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Appendices

Appendix 5. Considerations for Genome Editing Research

Assessing tumorigenicity of genome-modified cell interventions

For gene-modified cell products early readouts of a potential tumorigenic risk could include the expansion of one or few dominant clones from a starting polyclonal graft in a (xeno)-transplanted host. The emergence of such dominant clones may highlight the occurrence within the administered cell population of some genotoxic events consequent to the genetic modification, such as integration of a gene transfer vector or editing-induced translocation nearby an oncogene. These random and presumably rare events may activate the tumorigenic potential of the oncogene and endow the affected cell with a gain-of-function mutation promoting its growth. It should be realized that cells carrying genotoxic events leading to a gain of function may not progress to the formation of a full-blown tumor in preclinical models for lack of proper supporting conditions, sufficient follow-up time or the small scale of the study. On the other hand, such could develop in humans, where more cells are administered and clinical persistence may extend far longer than in conventional preclinical models. Clonal tracking of administered cells in vivo has been primarily developed and validated as a safety readout in the field of hematopoietic stem cell gene therapy, where semirandom genome-wide insertions of vector provide a unique clonal marker of transduced cells. In studies using early generation retroviral vectors, expansion of rare clones carrying vector integration nearby certain oncogenes was often reported, both in animal models as well as in human subjects, and some of these clones eventually progressed to overt leukemia. In these cases, identification of a vector insertion next to an oncogene in the leukemic clone allows tracing the origin of the leukemia to the original genetic modification. Such clonal markers of gene-modified cells may not be available when using other engineering platforms such as genome editing or when the cell product does not undergo genetic engineering. Clonal tracking could still be attempted using surrogate readouts such as randomly acquired genomic mutations and monitoring the graft for the skewing from polyclonal to oligoclonal composition and the potential emergence and expansion of clones having a growth advantage, which may eventually progress to tumors.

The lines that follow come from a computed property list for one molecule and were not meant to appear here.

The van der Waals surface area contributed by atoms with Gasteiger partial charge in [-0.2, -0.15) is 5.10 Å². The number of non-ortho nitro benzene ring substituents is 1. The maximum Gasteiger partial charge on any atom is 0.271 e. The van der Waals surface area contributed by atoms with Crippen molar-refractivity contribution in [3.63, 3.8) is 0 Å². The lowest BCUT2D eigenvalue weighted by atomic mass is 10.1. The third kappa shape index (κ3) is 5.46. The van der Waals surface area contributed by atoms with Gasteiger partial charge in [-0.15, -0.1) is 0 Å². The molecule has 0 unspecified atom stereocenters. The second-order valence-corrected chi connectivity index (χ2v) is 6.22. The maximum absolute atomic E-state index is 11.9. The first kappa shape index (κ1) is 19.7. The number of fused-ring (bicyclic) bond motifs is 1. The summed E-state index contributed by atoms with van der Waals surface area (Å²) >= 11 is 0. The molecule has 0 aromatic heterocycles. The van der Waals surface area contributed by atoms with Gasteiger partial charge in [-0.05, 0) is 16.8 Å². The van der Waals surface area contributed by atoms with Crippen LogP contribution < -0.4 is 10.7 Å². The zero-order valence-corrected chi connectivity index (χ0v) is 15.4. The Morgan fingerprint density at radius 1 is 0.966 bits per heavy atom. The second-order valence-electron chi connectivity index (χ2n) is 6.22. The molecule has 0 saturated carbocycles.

Preclinical Safety and Efficacy Involving Genome Modified Cell Interventions 

The following must be addressed and minimized through preclinical studies before initiating a first-in-human clinical trial. 

Issues Particular to Gene Replacement

Semi-random insertion of exogenous DNA may cause genotoxicity when a sporadic insertion takes place near an oncogene and causes its activation by truncation and/or transcriptional activation or disrupts tumor suppressor genes. These events may be rare but due to the very large number of insertions typically occurring in some cell therapies, they may well occur within a cell product. The few cells bearing such insertions might then expand and become dominant in vivo because of the enhanced growth potential afforded by the mutation. Genome insertions are expected with integrating vector platforms (such as retro-/lenti-viral vectors or transposons) but may also occur inadvertently and to lower extent when episomal DNA (i.e. from AAV vectors or plasmids) become incorporated by non-homologous end joining (NHEJ) at sites of DNA double-stranded breaks (DSB). For integrating vectors, a design should be used that minimizes the risk of genotoxic insertions (i.e. reducing the extent of transcriptional transactivation or readthrough from insertion site). Some knowledge should also be acquired on the genome-wide insertion pattern in the selected cell type and any existing specific biases that may increase the risk of genotoxic insertions. The genomic distribution of vector insertion should be assessed by preclinical studies in the cultured treated cells as well after in vivo administration into recipients, which should be monitored for the emergence of dominant clones with genotoxic insertions. Information available from prior studies performed with the same or similar vector backbone and target cells might alleviate the requirement for new extensive investigation.  For non-integrating platforms, the residual extent of insertion or lack thereof should be investigated or previously known.